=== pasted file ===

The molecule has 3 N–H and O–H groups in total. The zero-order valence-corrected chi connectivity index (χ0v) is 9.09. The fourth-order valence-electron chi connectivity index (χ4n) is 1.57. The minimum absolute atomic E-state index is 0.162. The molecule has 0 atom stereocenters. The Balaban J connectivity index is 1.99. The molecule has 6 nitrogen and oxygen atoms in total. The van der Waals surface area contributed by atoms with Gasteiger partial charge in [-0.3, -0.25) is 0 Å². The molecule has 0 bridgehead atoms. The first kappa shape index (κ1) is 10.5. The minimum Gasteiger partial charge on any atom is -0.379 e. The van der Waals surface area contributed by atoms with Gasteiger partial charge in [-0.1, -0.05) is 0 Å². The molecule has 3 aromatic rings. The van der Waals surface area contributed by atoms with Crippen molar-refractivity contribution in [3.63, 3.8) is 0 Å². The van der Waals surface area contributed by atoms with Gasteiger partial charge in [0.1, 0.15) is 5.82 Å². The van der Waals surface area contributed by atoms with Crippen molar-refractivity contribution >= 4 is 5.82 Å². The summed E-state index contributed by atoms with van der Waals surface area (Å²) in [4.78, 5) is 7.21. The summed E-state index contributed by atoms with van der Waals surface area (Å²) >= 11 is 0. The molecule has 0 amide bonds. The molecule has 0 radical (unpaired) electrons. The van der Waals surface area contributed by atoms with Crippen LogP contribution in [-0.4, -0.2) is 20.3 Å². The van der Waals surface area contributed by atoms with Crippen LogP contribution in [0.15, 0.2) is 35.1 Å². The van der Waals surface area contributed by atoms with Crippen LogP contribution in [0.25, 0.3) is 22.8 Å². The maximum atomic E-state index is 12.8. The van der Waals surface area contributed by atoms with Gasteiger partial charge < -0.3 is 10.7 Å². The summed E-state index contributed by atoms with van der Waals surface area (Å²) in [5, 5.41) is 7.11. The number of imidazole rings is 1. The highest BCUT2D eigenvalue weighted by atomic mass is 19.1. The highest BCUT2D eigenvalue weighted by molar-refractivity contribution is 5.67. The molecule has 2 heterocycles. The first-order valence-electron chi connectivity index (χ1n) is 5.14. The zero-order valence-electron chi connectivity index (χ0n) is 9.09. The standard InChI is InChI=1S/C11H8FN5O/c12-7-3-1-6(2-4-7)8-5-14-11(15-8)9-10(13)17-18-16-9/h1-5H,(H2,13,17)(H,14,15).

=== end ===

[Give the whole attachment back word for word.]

The molecule has 3 N–H and O–H groups in total. The zero-order valence-corrected chi connectivity index (χ0v) is 9.09. The fourth-order valence-electron chi connectivity index (χ4n) is 1.57. The minimum absolute atomic E-state index is 0.162. The molecule has 0 atom stereocenters. The Balaban J connectivity index is 1.99. The molecule has 6 nitrogen and oxygen atoms in total. The van der Waals surface area contributed by atoms with Gasteiger partial charge in [-0.3, -0.25) is 0 Å². The molecule has 0 bridgehead atoms. The first kappa shape index (κ1) is 10.5. The minimum Gasteiger partial charge on any atom is -0.379 e. The van der Waals surface area contributed by atoms with Gasteiger partial charge in [-0.1, -0.05) is 0 Å². The molecule has 3 aromatic rings. The van der Waals surface area contributed by atoms with Crippen molar-refractivity contribution in [3.63, 3.8) is 0 Å². The van der Waals surface area contributed by atoms with Gasteiger partial charge in [0.1, 0.15) is 5.82 Å². The van der Waals surface area contributed by atoms with Crippen molar-refractivity contribution >= 4 is 5.82 Å². The summed E-state index contributed by atoms with van der Waals surface area (Å²) in [4.78, 5) is 7.21. The summed E-state index contributed by atoms with van der Waals surface area (Å²) >= 11 is 0. The molecule has 0 amide bonds. The molecule has 0 radical (unpaired) electrons. The van der Waals surface area contributed by atoms with Crippen LogP contribution in [-0.4, -0.2) is 20.3 Å². The van der Waals surface area contributed by atoms with Crippen LogP contribution in [0.15, 0.2) is 35.1 Å². The van der Waals surface area contributed by atoms with Crippen LogP contribution in [0.25, 0.3) is 22.8 Å². The maximum atomic E-state index is 12.8. The van der Waals surface area contributed by atoms with Gasteiger partial charge < -0.3 is 10.7 Å². The summed E-state index contributed by atoms with van der Waals surface area (Å²) in [5, 5.41) is 7.11. The number of imidazole rings is 1. The highest BCUT2D eigenvalue weighted by atomic mass is 19.1. The highest BCUT2D eigenvalue weighted by molar-refractivity contribution is 5.67. The molecule has 2 heterocycles. The first-order valence-electron chi connectivity index (χ1n) is 5.14. The zero-order valence-electron chi connectivity index (χ0n) is 9.09. The standard InChI is InChI=1S/C11H8FN5O/c12-7-3-1-6(2-4-7)8-5-14-11(15-8)9-10(13)17-18-16-9/h1-5H,(H2,13,17)(H,14,15).